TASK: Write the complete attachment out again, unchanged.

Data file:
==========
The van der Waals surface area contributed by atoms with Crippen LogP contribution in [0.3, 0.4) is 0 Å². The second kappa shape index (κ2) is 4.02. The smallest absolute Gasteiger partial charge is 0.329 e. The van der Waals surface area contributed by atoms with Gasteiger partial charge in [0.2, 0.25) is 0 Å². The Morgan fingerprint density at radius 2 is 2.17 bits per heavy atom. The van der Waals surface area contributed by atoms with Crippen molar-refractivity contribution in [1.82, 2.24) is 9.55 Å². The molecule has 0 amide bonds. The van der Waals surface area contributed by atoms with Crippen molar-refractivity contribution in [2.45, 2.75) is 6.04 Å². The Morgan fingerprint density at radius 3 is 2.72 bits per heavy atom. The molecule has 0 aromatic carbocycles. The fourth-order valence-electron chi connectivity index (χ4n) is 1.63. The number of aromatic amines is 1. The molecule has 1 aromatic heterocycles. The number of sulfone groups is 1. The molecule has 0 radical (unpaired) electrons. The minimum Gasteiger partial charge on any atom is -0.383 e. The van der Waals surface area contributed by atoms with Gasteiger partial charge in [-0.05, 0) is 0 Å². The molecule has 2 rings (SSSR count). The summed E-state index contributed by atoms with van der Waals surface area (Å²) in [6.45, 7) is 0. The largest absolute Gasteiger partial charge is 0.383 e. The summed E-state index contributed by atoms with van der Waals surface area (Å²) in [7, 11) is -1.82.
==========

The van der Waals surface area contributed by atoms with Crippen LogP contribution in [0.3, 0.4) is 0 Å². The second kappa shape index (κ2) is 4.02. The smallest absolute Gasteiger partial charge is 0.329 e. The van der Waals surface area contributed by atoms with Gasteiger partial charge in [0.2, 0.25) is 0 Å². The Morgan fingerprint density at radius 2 is 2.17 bits per heavy atom. The van der Waals surface area contributed by atoms with Crippen molar-refractivity contribution in [1.82, 2.24) is 9.55 Å². The molecule has 0 amide bonds. The van der Waals surface area contributed by atoms with Crippen molar-refractivity contribution in [2.45, 2.75) is 6.04 Å². The Morgan fingerprint density at radius 3 is 2.72 bits per heavy atom. The molecule has 0 aromatic carbocycles. The fourth-order valence-electron chi connectivity index (χ4n) is 1.63. The number of aromatic amines is 1. The molecule has 1 aromatic heterocycles. The number of sulfone groups is 1. The molecule has 0 radical (unpaired) electrons. The minimum Gasteiger partial charge on any atom is -0.383 e. The van der Waals surface area contributed by atoms with Gasteiger partial charge in [-0.05, 0) is 0 Å². The molecule has 2 rings (SSSR count). The summed E-state index contributed by atoms with van der Waals surface area (Å²) in [6.45, 7) is 0. The largest absolute Gasteiger partial charge is 0.383 e. The summed E-state index contributed by atoms with van der Waals surface area (Å²) in [7, 11) is -1.82.